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Our CROSSLING community sent its representatives to Helsinki yesterday, when Marjatta, Leena and me went to listen to Mairi McLaughlin, who gave a talk on ”Translation and Linguistic Change”. Isn’t that a topic that we could have come up with for a presentation ourselves? No wonder we were interested to hear what she has to say.

Mairi McLaughlin works as assistant professor of French in UC Berkeley but received her PhD at Cambridge and has roots in Europe. Although her background is in linguistics, she firmly believes that translation studies and linguistics have now reached a stage where both disciplines can combine their forces fruitfully to work in the same project, for example, in contact linguistics. This is like straight from the declaration of CROSSLING plan of action, so it’s nice to see that we’re not alone with our thoughts.

In her talk professor McLaughlin discussed the potential role that translation has in inducing linguistic change. Looking at data from Medieval Europe, Middle and Renaissance French and current news writing she discussed the possible effects that translated texts may have in introducing lexical and morphological and even syntactic changes in at least typologically related languages. This type of historical study combined with translation is something that also came up in FINSSE-6 conference in Joensuu a few weeks ago, and there seems to be interest in it at least in Turku and Tampere, my current location.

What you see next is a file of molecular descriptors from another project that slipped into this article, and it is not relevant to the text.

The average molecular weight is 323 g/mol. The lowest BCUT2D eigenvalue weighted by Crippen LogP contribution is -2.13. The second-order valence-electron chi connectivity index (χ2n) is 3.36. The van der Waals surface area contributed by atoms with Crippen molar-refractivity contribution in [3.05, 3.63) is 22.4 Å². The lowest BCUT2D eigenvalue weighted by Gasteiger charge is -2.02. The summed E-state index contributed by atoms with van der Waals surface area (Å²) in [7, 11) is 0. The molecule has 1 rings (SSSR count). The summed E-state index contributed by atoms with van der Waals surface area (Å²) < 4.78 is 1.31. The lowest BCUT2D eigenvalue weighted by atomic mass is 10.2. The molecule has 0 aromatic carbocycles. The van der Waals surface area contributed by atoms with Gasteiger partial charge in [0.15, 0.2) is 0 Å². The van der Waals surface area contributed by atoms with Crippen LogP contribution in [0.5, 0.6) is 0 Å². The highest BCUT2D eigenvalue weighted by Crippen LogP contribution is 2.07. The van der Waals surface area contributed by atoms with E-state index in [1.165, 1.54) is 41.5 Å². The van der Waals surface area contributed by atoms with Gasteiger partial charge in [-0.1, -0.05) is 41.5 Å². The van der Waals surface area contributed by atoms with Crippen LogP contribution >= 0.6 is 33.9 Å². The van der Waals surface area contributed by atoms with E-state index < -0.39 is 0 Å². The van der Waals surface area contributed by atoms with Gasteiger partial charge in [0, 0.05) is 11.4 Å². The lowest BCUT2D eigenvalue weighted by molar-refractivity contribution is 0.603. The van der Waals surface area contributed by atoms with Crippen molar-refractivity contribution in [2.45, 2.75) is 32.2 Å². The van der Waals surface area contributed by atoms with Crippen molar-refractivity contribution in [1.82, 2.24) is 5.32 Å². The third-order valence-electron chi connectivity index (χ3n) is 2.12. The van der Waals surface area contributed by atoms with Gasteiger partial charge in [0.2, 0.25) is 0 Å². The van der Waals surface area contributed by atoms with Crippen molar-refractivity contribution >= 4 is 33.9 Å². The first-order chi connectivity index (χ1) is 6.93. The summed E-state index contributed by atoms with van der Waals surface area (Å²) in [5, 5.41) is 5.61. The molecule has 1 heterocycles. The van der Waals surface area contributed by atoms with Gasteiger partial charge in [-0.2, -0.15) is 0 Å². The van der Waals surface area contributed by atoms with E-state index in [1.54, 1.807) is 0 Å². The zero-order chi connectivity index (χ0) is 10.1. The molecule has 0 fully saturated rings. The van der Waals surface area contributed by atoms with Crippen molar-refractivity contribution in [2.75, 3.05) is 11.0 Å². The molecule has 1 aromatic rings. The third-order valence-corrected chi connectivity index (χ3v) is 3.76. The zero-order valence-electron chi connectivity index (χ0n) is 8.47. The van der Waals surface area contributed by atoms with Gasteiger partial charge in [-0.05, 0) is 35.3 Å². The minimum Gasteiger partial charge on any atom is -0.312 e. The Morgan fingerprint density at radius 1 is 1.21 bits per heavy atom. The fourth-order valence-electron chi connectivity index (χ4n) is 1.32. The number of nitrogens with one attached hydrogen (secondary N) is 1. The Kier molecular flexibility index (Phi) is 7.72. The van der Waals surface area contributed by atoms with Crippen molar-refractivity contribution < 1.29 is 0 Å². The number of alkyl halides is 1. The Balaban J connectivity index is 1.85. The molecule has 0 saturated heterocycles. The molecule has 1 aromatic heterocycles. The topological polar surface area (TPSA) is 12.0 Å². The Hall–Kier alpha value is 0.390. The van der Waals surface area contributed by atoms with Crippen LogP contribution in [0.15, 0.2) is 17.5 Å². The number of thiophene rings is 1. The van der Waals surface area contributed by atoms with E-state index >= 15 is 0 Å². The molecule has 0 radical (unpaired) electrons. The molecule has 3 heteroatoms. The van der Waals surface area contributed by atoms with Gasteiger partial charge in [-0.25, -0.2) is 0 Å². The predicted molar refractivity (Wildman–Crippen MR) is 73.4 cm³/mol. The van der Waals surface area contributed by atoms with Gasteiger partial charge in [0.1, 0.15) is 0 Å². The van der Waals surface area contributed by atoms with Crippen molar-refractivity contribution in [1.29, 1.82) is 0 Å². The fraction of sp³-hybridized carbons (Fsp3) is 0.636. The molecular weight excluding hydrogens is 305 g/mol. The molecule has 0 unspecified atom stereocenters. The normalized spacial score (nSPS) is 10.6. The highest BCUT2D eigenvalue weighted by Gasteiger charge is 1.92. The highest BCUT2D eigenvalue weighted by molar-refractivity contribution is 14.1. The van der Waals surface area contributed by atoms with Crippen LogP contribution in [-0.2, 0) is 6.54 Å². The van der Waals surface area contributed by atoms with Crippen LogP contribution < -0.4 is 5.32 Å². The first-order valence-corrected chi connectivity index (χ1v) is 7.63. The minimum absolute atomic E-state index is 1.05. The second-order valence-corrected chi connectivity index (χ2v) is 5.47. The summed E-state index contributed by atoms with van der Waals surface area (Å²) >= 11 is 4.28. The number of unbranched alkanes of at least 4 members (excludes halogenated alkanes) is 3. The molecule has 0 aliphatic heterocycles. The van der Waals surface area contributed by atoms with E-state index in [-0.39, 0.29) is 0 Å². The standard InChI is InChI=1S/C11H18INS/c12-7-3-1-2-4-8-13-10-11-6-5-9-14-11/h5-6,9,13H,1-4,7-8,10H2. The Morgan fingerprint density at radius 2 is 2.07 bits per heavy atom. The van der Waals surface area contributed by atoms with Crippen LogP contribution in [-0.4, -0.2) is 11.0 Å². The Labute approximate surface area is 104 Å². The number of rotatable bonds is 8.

The discussion after the lecture brought up issues of further interest, such as the role of translation vs. interpretation or the role constantly increasing non-professional translation in this type of translation-induced change.

Finally, I have to conclude that Leena (in her typical energetic way) did not contend herself simply with Mairi McLaughlin’s talk but organized a separate meeting with her before the lecture. That’s the way!

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